To be successful, the virtual CIO must quickly assimilate information about a client’s business, assess the technology in place and ensure that risks are identified and mitigated. He or she must also convince business owners that their challenges are manageable — that there are solutions and approaches that are cost-effective and timely, and that will grow with their business.
Finally, the virtual CIO must ask for the same level of trust that would be bestowed upon an influential insider, even though he or she is not actually a member of the staff. This is crucial, given that much of the work of a virtual CIO happens remotely and without the benefit of daily face-to-face interaction.
Understanding the Work of a Virtual CIO
Face time is very important in establishing relationships for many people, so the use of online conferencing solutions such as Skype, Citrix’s GoToMeeting and Cisco Systems’ WebEx are helpful in satisfying the need to put faces to names, while reducing the need for travel.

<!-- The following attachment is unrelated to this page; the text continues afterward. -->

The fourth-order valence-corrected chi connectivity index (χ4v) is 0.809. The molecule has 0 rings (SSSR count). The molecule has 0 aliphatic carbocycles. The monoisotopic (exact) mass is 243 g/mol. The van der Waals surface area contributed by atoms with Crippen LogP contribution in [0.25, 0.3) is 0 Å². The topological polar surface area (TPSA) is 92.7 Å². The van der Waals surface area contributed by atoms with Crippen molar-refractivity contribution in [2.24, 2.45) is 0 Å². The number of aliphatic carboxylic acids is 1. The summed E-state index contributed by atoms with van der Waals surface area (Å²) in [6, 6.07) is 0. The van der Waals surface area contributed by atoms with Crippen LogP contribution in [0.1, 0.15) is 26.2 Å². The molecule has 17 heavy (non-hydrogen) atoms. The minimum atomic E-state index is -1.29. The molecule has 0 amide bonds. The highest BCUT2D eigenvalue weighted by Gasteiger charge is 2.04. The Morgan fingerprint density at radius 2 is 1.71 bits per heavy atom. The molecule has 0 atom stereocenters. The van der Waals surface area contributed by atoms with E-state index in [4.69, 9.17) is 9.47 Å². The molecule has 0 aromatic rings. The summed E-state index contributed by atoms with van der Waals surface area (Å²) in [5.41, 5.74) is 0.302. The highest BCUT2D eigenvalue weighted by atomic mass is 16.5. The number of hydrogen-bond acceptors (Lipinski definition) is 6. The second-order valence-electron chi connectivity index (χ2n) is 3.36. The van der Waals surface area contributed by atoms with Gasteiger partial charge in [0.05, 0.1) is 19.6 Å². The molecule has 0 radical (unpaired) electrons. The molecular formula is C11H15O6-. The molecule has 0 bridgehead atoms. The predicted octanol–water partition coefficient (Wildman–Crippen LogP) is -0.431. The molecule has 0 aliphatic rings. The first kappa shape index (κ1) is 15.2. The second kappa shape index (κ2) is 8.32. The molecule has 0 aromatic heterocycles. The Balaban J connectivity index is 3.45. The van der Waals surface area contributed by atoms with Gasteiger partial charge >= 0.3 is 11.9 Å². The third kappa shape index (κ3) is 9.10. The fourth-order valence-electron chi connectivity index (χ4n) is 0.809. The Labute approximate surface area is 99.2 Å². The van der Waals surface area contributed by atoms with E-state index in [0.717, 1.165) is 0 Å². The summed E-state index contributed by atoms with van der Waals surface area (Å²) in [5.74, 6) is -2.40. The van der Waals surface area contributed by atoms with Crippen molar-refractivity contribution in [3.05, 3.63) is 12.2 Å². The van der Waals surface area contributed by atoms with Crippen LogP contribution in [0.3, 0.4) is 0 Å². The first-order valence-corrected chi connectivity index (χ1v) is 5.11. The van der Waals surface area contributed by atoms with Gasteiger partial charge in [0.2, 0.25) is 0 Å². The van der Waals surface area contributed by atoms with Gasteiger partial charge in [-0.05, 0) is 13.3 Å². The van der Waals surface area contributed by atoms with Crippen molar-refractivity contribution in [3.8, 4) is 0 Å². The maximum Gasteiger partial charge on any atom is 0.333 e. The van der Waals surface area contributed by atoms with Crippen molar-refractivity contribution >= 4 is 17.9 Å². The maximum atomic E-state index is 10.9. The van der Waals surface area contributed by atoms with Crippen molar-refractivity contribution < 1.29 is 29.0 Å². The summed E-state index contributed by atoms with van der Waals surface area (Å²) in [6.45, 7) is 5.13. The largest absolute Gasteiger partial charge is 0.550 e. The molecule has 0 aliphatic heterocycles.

Occasionally, I have to travel, but it is almost always for the purpose of meeting with executives to secure a partnership, rather than going onsite to perform the work.
This year, I completed several projects for which I never visited the client’s physical location:
A server migration project for a software as a service provider, which involved migrating from physical servers to the cloud, and consolidating from eight hosting servers down to four — without once stepping into the office or data center.
A firewall migration project for a multi-office law firm, which involved swapping one brand of firewall at the main office for another, reconfiguring virtual private networks, and establishing a backup connection — all completed remotely.
An assessment project for a management consulting firm looking to overhaul its overall technology infrastructure and business processes. This project involved more than half a dozen phone conversations, including three major meetings, but no onsite visit.